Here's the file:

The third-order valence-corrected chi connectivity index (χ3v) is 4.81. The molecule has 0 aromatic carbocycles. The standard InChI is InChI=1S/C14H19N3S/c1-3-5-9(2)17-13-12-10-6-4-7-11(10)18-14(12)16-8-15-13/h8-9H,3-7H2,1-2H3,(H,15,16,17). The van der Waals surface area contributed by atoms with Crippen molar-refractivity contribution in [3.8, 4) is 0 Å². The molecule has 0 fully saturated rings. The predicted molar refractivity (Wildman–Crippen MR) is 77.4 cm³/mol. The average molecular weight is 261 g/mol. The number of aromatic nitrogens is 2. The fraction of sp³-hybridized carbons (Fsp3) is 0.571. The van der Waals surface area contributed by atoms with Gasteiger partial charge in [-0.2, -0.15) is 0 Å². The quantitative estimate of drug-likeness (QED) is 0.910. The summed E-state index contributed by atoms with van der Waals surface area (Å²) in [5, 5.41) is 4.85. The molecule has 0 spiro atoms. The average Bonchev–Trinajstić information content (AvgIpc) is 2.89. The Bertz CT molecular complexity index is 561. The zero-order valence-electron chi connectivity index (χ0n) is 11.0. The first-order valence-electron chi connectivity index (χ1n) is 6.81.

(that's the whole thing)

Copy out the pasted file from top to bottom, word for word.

The third-order valence-corrected chi connectivity index (χ3v) is 4.81. The molecule has 0 aromatic carbocycles. The standard InChI is InChI=1S/C14H19N3S/c1-3-5-9(2)17-13-12-10-6-4-7-11(10)18-14(12)16-8-15-13/h8-9H,3-7H2,1-2H3,(H,15,16,17). The van der Waals surface area contributed by atoms with Crippen molar-refractivity contribution in [3.8, 4) is 0 Å². The molecule has 0 fully saturated rings. The predicted molar refractivity (Wildman–Crippen MR) is 77.4 cm³/mol. The average molecular weight is 261 g/mol. The number of aromatic nitrogens is 2. The fraction of sp³-hybridized carbons (Fsp3) is 0.571. The van der Waals surface area contributed by atoms with Gasteiger partial charge in [-0.2, -0.15) is 0 Å². The quantitative estimate of drug-likeness (QED) is 0.910. The summed E-state index contributed by atoms with van der Waals surface area (Å²) in [5, 5.41) is 4.85. The molecule has 0 spiro atoms. The average Bonchev–Trinajstić information content (AvgIpc) is 2.89. The Bertz CT molecular complexity index is 561. The zero-order valence-electron chi connectivity index (χ0n) is 11.0. The first-order valence-electron chi connectivity index (χ1n) is 6.81.